|Topic Review (Newest First)|
|09-09-2009 01:13 PM|
Originally Posted by Maine Sail View Post
By the way, I keep thinking about an old post of yours where you showed the size of your mooring chain. Where did you get chain that big??
|09-09-2009 08:33 AM|
Originally Posted by bartvdv View Post
Been there, done that. Needed stitches MILES from the nearest place that could do it. They DO NOT always work, trust me I have the scar to prove it..
|09-09-2009 06:26 AM|
These prop cutters may cut a line or not. But they don't work in all the cases!
If you have a fouled prop AND a sahft cutters, then this is potential dangerous; you might cut your hand when trying to clear your prop.
Also it induces drag when sailing.
|09-09-2009 03:44 AM|
We have lots of lobster / cray pots along our coast and on a recent trip involving 17 boats, one boat snagged a pot (which also damaged his prop shaft). Best advice is to keep a wetsuit and a sharp knife and be prepared to go for a swim if necessary.
|09-06-2009 09:53 AM|
It's not a rig, it's a product you can purchase that goes around your prop shaft. Kind of like a zinc with cutting edges. As your prop shaft spins it should cut the line.
More for power boats IMHO. Not even sure if my old Atomic 4 generates enough torque to cut the line before it stalls.
Avoiding lobster pot lines
Spurs Marine - Ship Cutters
|09-06-2009 08:25 AM|
I know this is of no help but I just want say I hate crab lines.
One guy put his lines right across my whole marina, I wanted to hook his line and drag it out to the bay. They also snag my fishing lures. Hey Mike could you explain how to rig that Knife thing.
|08-17-2009 03:08 PM|
|norsearayder||okay after nearly 2000miles in the middle of the maine lobster industry,ive snagged 1 and slammed 2 pot buoys[with motor ,didnt snag] always be on the watch for them but really no problem day or nite|
|08-17-2009 01:10 PM|
You might want to look at a item that you put on your shaft ahead of you screw that act's like a spinning knife that would cut the lines of those crab pots. I sail in the Chesapeake Bay and meny of it's off shoots and yes they can be a pain, htere supposed to be put out of the normal shipping chennels in the various waterways but you and I know, there going to fudge on those areas all the time.
|08-16-2009 02:02 PM|
|Bilgewater||I'm on the west coast so it's a bit different here. We need to avoid prawn & crab gear. Crab gear is usually set in depths under 60' or so. Prawn gear is usually set between 300 & 400'. I prawn and crab myself and I get to know most of the good spots, so I avoid those when night sailing and I usually sail in depths over 500'. In the summer I am much more careful because the tourists are up here dropping gear in odd locations and depths because they simply don't know any better. When I'm coming on a bay or area where I know a lot of transients & tourists group together, I'm extremely watchful because they tend to put them anywhere just outside their anchorages. When I'm motoring into a bay I don't cut corners as I would during the day, I stay in the middle of the entrance. But basically I just hope for the best and I have my wet suite on board if something goes wrong. At least when sailing the line won't wrap around your prop shaft a million times and you may be able to hook onto it, pull it up and cut it.|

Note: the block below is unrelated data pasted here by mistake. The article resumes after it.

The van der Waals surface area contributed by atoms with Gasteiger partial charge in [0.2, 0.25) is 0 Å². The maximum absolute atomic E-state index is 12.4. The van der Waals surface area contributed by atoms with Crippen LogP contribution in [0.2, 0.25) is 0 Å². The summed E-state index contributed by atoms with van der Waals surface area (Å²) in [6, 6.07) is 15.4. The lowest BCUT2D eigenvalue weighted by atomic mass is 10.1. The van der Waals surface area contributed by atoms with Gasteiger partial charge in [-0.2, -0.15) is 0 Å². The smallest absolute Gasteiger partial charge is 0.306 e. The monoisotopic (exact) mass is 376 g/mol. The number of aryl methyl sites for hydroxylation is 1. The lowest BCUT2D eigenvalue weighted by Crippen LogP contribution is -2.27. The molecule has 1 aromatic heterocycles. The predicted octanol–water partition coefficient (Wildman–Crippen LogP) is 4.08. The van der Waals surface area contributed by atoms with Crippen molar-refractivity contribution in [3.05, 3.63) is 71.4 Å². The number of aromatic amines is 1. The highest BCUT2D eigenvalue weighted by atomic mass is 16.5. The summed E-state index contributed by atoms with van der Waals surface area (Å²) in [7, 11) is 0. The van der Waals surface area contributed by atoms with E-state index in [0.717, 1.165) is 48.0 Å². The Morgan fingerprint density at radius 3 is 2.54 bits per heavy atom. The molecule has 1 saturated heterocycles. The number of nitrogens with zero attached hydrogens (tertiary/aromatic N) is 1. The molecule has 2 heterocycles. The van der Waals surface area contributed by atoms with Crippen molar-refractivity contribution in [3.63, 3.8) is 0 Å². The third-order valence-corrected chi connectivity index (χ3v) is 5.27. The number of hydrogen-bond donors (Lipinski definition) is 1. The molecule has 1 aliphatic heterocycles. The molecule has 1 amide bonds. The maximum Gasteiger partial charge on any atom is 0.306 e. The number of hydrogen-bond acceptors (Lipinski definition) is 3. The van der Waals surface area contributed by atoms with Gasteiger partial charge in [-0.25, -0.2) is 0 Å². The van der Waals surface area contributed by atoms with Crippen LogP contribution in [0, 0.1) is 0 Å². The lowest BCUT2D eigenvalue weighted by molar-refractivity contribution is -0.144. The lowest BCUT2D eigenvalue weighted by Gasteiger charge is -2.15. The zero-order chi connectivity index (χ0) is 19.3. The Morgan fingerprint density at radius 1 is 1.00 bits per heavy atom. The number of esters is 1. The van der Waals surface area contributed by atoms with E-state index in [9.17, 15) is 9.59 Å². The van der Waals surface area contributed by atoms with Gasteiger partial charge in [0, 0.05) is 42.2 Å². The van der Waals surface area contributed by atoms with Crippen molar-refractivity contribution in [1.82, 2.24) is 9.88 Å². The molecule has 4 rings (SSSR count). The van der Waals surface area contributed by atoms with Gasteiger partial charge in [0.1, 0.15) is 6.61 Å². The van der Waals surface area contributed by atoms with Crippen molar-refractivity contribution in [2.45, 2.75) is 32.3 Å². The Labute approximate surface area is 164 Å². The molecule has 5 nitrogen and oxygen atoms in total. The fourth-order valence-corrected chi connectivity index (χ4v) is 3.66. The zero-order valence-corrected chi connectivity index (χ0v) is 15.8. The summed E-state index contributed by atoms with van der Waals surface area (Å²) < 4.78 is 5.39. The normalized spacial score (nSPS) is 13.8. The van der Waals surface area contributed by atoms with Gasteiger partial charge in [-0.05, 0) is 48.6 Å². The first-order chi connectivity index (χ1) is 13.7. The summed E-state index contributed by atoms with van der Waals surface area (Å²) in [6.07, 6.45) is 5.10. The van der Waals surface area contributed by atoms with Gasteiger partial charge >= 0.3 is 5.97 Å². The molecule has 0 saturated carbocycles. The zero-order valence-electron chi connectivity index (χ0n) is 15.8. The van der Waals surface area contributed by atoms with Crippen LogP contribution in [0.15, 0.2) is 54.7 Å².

|08-16-2009 11:01 AM|
Night Sailing/motoring and Lobster Pots
I've been sailing now for a few years and single hand my 30' with confindence in most conditions. I've learned that careful planning and common sense = good luck.
Since I often sail with crew that have limited/no experience I have also learned that even with a crew of four, I'm still single handing.
One thing I have trouble with is the fear of the evil lobster pot bouy. I sail in New England so there are plenty of them out there, even in the deeper waters of Block Island Sound. Some of them are forced two feet under when the currents are running strong.
I've known people to snag them in their prop even when they are NOT motoring. I snagged on in the harness of my dingy one evening, an easy fix once I figured out the problem, but it was dark and it took some time and a bit of stressing to figure out why we slowed to 2 knots.
So, how to avoid them at night without constantly scanning the water with a light? Or just don't worry about them and leave your chances to fate?